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Cape York Peninsula Land Use Strategy: Land Use Program: Aspects of Commercial and Non-Commercial Fisheries of Cape York Peninsula

CYPLUS commissioned WBM Oceanics Australia to prepare this report which describes the level of use of commerical and non-commerical fisheries, factors affecing the environmental condition of said fisheries and habitats, and management issues relating to each of the fisheries and habitats in 1994. This report uncovered several major issues which needed to be considered for Stage 2 of the CYPLUS program. Commercial fishing tended to be widespread along the entire coastline of the study area with the Princess Charlotte Bay region being favoured by both inshore net fishermen and prawn trawlers. Both prawn and net fisheries within the area were considered to be fully utilised with stable catch levels though most fisheries were seen to exhibit large annual variations. Indigenous fishing reasonably correlated with the population of the community with traditional and substinence fishinf for dugong and turtle a variable within the study area. The large harvests seen at some locations may have been unsustainable given the species' biological characteristics.

There were a few environmental impacts that were affecting the condition of fisheries and habitats within the Study area including introduced species (feral pigs, rubber vine) pollution and water quality deterioration due to suspended sediments and nutrient runoff, and wetland habitat loss from infrastructure development and mining projects.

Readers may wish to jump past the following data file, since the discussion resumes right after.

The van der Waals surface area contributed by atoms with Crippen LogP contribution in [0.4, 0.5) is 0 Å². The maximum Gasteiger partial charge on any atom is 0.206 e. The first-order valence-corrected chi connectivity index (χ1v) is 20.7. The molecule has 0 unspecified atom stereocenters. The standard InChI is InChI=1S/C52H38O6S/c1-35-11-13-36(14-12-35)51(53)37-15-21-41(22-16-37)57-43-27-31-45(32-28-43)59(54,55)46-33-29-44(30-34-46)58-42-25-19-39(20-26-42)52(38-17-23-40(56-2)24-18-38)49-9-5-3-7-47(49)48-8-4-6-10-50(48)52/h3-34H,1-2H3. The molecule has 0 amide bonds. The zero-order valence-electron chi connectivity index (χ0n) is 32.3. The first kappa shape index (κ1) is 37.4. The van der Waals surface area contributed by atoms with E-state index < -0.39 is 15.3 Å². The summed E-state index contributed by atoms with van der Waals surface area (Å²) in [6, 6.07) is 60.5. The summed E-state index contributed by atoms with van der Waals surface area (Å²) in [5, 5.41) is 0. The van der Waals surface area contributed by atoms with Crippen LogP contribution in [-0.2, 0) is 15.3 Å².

The management issues identified within the fisheries of the Cape York Peninsula were those common to most fisheries. The primary issues were acces to the resource and equitable sharing of the respective resources between users. Commerical and recreational fishers expressed concern that claims for native title and future conservation areas could've caused restrictions to be placed on them. Commercial fishers also expressed concerns that lobbying by anglers could result in areas closed off to commerical fishing. Equally, indigenous people expressed concerns that the economic benefits of said comercial fishing do not stay within the Cape York Region and that in fact a high subsistence value of fisheries resource was being compromised by commerical and recreational fishing. A major issue raised was the lack of consultation with Aboriginal people with regards to the management of resources they traditionally regard as their own and that they feel a management responsibility for. Ther report culminates in that managers needed to balance the needs and expectations of various user groups with the necessity to retain resource sustainability.

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